Tuesday, April 14, 2015

Empire Falls by Richard Russo

Empire FallsEmpire Falls by Richard Russo
My rating: 5 of 5 stars

Yes. Yes. Yes. "O wonderful, wonderful, and most wonderful wonderful, and yet again wonderful, and after that, out of all whooping!"

In a very small nut shell (as the novel actually traces multiple plot lines, too many to summarize):

Miles Roby has been a fry-cook/manager at the Empire Grill for 20 years. This job is part of the burdening decision to return home when his mother was diagnosed with cancer, and he just never left again. He gave up his education and much of his self-respect being trapped in this tunnel with a freight train coming towards him. So why continue to stay? Well, he has a life here now (or some semblance of one) and his beautiful daughter Tick, who needs all his help surviving the local high school and her crazy-ass mother resides right here in Empire Falls. Then again, the divorce isn't quite final yet so maybe he's still harboring hope for Janine, Miles’s soon-to-be ex-wife, who is now engaged to the arrogant health club owner. Then again, it could be the woman pulling the puppet strings of small town life, Francine Whiting, who owns everything and everyone and keeps dangling the concept of prosperity in Miles's face. No matter the reason, Miles stays and in his roots a completely baffling and fascinating world unfolds.

Empire Falls , while slow to start (the prologue is basically chapter one), is a masterpiece of literature. The characterization and depth of development is amazing. I want to personally know Miles, and especially Tick. I didn't even entirely hate Max in the end, which is a feat of epic portions for an author, because Max in an entirely unlikeable character. The novel boasts an arrogant cast of sharp-tongued women, sarcastic old-men and characters ostentatious and stupid enough to serve as the ass end of everyone else's jokes; there is an overtone of comedic relief within the detrimental truth of every one-liner.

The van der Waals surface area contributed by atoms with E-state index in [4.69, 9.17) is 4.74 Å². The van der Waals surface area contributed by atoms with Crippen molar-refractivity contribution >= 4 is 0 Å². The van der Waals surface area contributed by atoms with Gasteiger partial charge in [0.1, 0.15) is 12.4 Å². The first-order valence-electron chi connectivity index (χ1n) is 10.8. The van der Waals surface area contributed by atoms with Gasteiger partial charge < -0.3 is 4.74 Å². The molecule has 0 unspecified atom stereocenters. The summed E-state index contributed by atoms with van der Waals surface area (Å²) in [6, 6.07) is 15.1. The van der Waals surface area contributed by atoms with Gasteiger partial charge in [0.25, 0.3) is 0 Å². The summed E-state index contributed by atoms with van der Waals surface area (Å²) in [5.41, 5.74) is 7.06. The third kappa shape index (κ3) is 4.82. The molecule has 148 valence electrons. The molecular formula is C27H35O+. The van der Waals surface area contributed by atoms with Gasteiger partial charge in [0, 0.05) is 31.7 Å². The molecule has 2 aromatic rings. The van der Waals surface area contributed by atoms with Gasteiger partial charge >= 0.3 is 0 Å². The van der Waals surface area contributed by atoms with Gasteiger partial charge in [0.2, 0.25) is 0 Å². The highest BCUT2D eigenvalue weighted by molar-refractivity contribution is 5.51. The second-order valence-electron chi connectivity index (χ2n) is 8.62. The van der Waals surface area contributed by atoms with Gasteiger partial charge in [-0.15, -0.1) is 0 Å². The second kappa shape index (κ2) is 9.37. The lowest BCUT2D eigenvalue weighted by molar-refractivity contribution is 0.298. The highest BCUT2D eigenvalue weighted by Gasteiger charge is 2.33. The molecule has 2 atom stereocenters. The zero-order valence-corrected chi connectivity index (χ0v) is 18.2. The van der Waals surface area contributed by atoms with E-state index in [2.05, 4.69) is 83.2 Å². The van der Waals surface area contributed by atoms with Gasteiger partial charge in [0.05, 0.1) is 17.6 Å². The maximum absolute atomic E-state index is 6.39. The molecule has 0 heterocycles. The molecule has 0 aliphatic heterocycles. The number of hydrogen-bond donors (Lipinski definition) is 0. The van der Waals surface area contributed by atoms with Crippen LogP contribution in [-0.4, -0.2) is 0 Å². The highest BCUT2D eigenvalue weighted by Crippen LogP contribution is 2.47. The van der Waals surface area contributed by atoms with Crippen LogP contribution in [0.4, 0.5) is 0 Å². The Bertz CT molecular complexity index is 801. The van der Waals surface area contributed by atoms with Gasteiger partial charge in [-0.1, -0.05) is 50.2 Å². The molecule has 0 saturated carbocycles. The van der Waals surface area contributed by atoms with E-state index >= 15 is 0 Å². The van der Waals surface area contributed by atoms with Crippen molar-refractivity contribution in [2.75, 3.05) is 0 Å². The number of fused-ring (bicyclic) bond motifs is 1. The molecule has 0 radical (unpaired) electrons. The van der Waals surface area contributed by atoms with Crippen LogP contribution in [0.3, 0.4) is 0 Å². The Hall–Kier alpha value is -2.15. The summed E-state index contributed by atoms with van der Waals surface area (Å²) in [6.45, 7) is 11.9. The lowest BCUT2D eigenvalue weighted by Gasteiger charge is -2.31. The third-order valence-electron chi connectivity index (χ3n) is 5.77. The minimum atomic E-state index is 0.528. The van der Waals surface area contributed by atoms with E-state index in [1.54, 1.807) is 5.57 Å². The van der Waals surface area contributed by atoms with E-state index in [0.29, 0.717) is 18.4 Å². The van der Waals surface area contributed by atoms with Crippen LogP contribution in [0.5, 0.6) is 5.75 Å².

Set in Small Town, USA, Empire Falls really follows Miles Roby's life and his destruction - Empire FALLS - get it - (and eventual rebuild) of it. While this seems like a minimalist concept, that is the BEAUTY OF IT! In every scene, every character a reader sees some part of themselves. It's like your going along through life and finally recognizing in some way your counterpart in a person you never thought existed.

The novel is real. Raw. Unnerving.

It is the first Pulitzer Prize winner I've read that I liked - or even finished! (Insert the detrimental "boringness" of The Goldfinch )

Empire Falls is a must read. Must. Read.


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